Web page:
Wednesday, January 11, 2023

"Anne of Avonlea" by L.M.Montgomery

The L.M. Montgomery Readathon group I belong to on Facebook just started reading and discussing "Anne of the Island," the third book in the "Anne of Green Gables" series, first published in 1915. (It's not too late to join us!)  

I'm not sure why the group leaders decided to skip over book #2 in the series -- "Anne of Avonlea," first published in 1909 -- but I am a completist who likes to read series books in their proper order, if at all possible. ;)  And it's been many years since I read "Anne of Avonlea" (or "Anne of the Island" either, for that matter) -- so I decided I needed to squeeze in book #2 before tackling book #3. :)  

I can see why the powers that be might have decided to skip over this book in favour of "Anne of the Island" (which several group members have declared is their favourite in the series). There's really not a whole lot that happens here that's consequential in moving Anne's overall story forward.  Now 16 going on 17, Anne teaches school in Avonlea and befriends one of her pupils, an imaginative little boy named Paul Irving. She makes other new friends, including her cantankerous new neighbour, Mr. Harrison, and his foul-mouthed parrot, Ginger, as well as the resident of a lovely old stone cottage in the woods with the enchanting name of Miss Lavendar Lewis. She and her friends start a Village Improvement Society, which is the source of much local amusement.  And Marilla adopts TWINS!! -- the orphaned children of a distant cousin -- a pretty, placid little girl named Dora and her brother, a devilish imp named Davy (who is the subject of a great deal of harsh criticism from Goodreads reviewers!!).  

By the time the story ends, Anne is (finally) heading off to Redmond College -- and there's a hint that her friendship with Gilbert Blythe may be on the verge of becoming something more... 

While this is not the classic the original "Anne of Green Gables" was (of course, what book is, right??), especially in terms of consequential plots and story development, Montgomery's writing still sparkles. There are some very funny episodes, some finely drawn characters, and Montgomery's usual sharp observations of human behaviour.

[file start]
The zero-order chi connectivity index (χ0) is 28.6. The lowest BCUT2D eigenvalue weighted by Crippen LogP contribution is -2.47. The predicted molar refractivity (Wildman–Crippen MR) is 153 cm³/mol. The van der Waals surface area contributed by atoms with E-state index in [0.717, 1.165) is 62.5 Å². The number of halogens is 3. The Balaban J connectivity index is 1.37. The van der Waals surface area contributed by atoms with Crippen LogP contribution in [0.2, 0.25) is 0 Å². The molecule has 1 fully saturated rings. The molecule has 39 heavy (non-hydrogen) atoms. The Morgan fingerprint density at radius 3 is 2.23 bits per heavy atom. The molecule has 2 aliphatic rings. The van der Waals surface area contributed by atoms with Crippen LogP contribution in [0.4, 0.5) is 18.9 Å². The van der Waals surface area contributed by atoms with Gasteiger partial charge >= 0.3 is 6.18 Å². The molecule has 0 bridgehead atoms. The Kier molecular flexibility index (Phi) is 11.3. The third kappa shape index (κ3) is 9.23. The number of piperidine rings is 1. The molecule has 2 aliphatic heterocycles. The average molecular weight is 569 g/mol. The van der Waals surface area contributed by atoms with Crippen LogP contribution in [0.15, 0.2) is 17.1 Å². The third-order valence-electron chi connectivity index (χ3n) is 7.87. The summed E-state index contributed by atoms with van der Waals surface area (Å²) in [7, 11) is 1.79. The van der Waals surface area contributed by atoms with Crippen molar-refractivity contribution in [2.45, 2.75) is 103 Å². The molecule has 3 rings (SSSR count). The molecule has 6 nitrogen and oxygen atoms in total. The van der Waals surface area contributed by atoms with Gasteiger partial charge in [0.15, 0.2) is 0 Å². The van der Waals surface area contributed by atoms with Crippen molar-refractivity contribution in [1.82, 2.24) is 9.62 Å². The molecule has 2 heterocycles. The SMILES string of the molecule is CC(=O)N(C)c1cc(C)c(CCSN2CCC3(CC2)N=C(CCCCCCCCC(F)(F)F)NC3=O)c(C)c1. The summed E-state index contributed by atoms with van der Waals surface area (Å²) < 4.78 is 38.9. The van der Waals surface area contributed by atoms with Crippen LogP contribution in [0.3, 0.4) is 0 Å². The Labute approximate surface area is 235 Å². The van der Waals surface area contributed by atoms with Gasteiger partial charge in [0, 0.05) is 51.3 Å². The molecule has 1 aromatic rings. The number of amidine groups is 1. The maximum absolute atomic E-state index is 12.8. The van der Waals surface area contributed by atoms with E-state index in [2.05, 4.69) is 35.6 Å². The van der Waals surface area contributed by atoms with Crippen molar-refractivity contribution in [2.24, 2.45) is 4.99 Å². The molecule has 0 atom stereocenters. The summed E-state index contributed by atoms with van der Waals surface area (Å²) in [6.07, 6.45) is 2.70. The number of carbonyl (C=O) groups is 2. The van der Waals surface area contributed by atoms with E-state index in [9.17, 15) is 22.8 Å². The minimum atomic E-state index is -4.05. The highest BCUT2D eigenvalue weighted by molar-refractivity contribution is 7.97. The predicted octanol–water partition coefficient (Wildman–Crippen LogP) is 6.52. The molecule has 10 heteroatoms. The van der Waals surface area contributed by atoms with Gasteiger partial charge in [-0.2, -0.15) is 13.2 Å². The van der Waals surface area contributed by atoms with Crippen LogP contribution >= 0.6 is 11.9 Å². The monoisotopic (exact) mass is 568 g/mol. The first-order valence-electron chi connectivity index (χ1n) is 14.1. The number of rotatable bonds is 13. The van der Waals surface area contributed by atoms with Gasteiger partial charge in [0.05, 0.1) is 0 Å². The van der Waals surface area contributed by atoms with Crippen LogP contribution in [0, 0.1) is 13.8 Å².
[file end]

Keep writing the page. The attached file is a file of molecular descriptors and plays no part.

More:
I don't think this quite merits the 5 stars I gave AOGG -- but it's still a good book on balance, and it functions well as a bridge between books #1 & #3.  It does gain momentum near the end.

4 stars  on Goodreads.  

On to "Anne of the Island"!  :)  

This was Book #3 read to date in 2023 (and Book #3 finished in January), bringing me to 7% (!) of my 2022 Goodreads Reading Challenge goal of 45 books. I am (for the moment, anyway...!) 2 books ahead of schedule. :)  You can find reviews of all my books read to date in 2023 tagged as "2023 books."  

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On an ALI note:  The character of Miss Lavendar (which appears far later in the book than I remembered), while enchanting, had me wincing with its references to ageism and singleism.  Miss Lavendar is described -- and describes herself -- as "old" (although she is clearly young at heart). She is only 45 years old (!) -- but her hair is described as "snow white" (!). She's also referred to as a spinster, as "lonely" and "odd," and (several times) as an "old maid."  

Montgomery is only reflecting the language & attitudes of the times, of course. Overall, it's a sympathetic portrait -- and of course, there is a happy ending for Miss Lavendar before the book ends -- but it was still a bit of a jolt to read from my own perspective as an older, childless woman (married, but aware of the stereotypes that single childless women are still dealing with today). 

(Also jolting: her conversation with little Paul Irving about her "little dream boy." He tells her, "I think it's a pity you haven't any boys of your own."  Ouch!)  

3 comments:

  1. Oh gosh. I really need to read this whole series. Megan Follows will always be the face I see if and when I do.

    Youch about 45! And the dream boy, for that matter.

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    1. Yep, she's always the one I picture too! And Colleen Dewhurst & Richard Farnsworth as Marilla & Matthew!

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  2. I've read all these books, many many years ago. lol I like re-reading them (in a way) through your reviews.

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